(Reuters) - England’s “one-dimensional” batsmen are flat-track bullies who do not have an alternative plan if they are required to graft an innings in bowler-friendly surfaces, former batsman Geoffrey Boycott has said.
The World Cup hosts have had mixed fortunes at the tournament so far, posting two 380-plus totals but flattering to deceive on pitches that do not favour their aggressive approach to batting.
Last week England lost by 20 runs to Sri Lanka at Headingley where their batsmen struggled to negotiate fast bowler Lasith Malinga (4-43) and spinner Dhananjaya de Silva (3-32)
It was England’s second loss after their 14-run defeat against Pakistan at Nottingham.
“England are a one-dimensional batting unit and don’t seem to have a plan B or C,” Boycott wrote in a column for The Telegraph. “If they do have alternative plans, they do not execute them very well.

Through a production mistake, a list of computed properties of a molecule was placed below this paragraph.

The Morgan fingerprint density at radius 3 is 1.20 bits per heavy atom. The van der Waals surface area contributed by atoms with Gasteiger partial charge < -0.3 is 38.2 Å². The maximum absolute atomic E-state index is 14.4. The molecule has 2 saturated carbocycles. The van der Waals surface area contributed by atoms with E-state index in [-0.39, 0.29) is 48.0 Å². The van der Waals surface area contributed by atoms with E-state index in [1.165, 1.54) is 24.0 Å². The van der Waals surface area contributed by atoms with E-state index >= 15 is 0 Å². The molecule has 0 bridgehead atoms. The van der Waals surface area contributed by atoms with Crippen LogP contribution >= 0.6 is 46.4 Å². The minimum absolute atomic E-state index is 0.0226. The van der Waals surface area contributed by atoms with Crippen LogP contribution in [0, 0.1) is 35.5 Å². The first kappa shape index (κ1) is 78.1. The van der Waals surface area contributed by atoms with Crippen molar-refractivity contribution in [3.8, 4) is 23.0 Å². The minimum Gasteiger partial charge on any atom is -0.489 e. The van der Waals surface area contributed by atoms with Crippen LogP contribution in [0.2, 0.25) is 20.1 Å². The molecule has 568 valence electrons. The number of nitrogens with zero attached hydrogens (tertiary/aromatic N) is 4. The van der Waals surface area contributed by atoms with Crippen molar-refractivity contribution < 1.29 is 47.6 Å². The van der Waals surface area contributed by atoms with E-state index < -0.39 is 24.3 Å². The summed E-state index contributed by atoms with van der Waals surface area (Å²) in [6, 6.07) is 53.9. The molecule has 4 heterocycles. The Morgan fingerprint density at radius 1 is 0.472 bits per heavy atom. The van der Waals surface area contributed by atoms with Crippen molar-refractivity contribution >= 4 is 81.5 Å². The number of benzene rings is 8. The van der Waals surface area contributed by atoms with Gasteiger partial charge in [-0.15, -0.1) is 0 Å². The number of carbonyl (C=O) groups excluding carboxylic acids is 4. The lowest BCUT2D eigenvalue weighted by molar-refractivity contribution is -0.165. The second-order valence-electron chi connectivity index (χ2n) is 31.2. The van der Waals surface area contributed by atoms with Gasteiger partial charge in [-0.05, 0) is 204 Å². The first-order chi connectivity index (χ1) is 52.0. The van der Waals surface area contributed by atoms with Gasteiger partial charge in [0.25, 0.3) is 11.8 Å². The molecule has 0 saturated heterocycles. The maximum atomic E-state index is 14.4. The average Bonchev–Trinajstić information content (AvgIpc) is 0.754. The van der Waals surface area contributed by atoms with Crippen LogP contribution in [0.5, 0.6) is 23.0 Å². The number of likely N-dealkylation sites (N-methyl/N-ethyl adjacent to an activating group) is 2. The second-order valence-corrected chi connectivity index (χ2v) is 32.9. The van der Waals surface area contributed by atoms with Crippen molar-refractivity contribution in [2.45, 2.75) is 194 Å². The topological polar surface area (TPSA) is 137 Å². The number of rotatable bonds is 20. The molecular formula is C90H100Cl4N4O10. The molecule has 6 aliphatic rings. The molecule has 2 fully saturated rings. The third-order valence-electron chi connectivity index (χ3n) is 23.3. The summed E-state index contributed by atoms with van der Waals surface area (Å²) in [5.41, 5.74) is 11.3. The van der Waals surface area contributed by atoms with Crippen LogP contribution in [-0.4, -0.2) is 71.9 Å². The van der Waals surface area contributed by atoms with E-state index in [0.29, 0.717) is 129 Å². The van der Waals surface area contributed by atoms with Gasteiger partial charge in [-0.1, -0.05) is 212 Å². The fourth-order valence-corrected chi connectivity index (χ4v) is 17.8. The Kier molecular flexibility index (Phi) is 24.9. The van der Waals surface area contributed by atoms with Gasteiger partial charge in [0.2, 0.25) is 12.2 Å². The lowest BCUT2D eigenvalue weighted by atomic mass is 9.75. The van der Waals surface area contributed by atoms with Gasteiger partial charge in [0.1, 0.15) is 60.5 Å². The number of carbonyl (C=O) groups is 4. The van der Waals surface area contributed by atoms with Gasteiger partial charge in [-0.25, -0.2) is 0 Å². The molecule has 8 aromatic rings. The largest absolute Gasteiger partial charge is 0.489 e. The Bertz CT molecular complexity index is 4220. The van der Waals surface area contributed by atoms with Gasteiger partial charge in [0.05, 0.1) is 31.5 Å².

“Twenty times out of 21, pitches in one-day cricket are conducive to big scores and England look invincible on those surfaces.
“But when they get a pitch that is not absolutely perfect, when the ball just sticks a little in the surface and does not quite come on to the bat, they cannot handle it. Most of them are not capable of adapting or changing their way of batting.”
Boycott, who scored over 8,000 runs in tests, reserved special praise for England batsman Joe Root who he said was capable of playing well in all formats of the game.
But the 78-year-old was scathing in his criticism of opening batsman James Vince.
“Joe Root is the exception because his run scoring in all cricket is based on an excellent technique,” Boycott added.
“I am sorry for all those people who think James Vince is an international batsman. Vince plays pretty little cameos but keeps getting himself out.
“He flatters and then deceives us without ever delivering a big score. When is he going to learn? It appears never.”
England, who are fourth in the standings, play second-placed Australia at Lord’s later on Tuesday.
Reporting by Rohith Nair in Bengaluru; editing by Sudipto Ganguly